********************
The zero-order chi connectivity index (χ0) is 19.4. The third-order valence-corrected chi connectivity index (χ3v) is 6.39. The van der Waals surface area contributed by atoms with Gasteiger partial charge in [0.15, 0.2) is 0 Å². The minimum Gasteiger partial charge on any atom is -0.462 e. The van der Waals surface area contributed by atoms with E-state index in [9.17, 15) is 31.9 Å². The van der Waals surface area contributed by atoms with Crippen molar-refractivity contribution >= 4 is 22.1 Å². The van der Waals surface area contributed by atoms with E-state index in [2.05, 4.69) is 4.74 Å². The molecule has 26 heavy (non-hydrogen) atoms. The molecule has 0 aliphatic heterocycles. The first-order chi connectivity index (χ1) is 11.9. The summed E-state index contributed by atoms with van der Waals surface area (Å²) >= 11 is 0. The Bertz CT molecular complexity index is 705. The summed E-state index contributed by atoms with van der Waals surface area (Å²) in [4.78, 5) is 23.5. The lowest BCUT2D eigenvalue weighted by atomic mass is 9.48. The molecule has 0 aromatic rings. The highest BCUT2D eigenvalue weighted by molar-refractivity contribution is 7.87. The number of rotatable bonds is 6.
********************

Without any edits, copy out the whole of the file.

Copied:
The zero-order chi connectivity index (χ0) is 19.4. The third-order valence-corrected chi connectivity index (χ3v) is 6.39. The van der Waals surface area contributed by atoms with Gasteiger partial charge in [0.15, 0.2) is 0 Å². The minimum Gasteiger partial charge on any atom is -0.462 e. The van der Waals surface area contributed by atoms with E-state index in [9.17, 15) is 31.9 Å². The van der Waals surface area contributed by atoms with Crippen molar-refractivity contribution >= 4 is 22.1 Å². The van der Waals surface area contributed by atoms with E-state index in [2.05, 4.69) is 4.74 Å². The molecule has 26 heavy (non-hydrogen) atoms. The molecule has 0 aliphatic heterocycles. The first-order chi connectivity index (χ1) is 11.9. The summed E-state index contributed by atoms with van der Waals surface area (Å²) >= 11 is 0. The Bertz CT molecular complexity index is 705. The summed E-state index contributed by atoms with van der Waals surface area (Å²) in [4.78, 5) is 23.5. The lowest BCUT2D eigenvalue weighted by atomic mass is 9.48. The molecule has 0 aromatic rings. The highest BCUT2D eigenvalue weighted by molar-refractivity contribution is 7.87. The number of rotatable bonds is 6.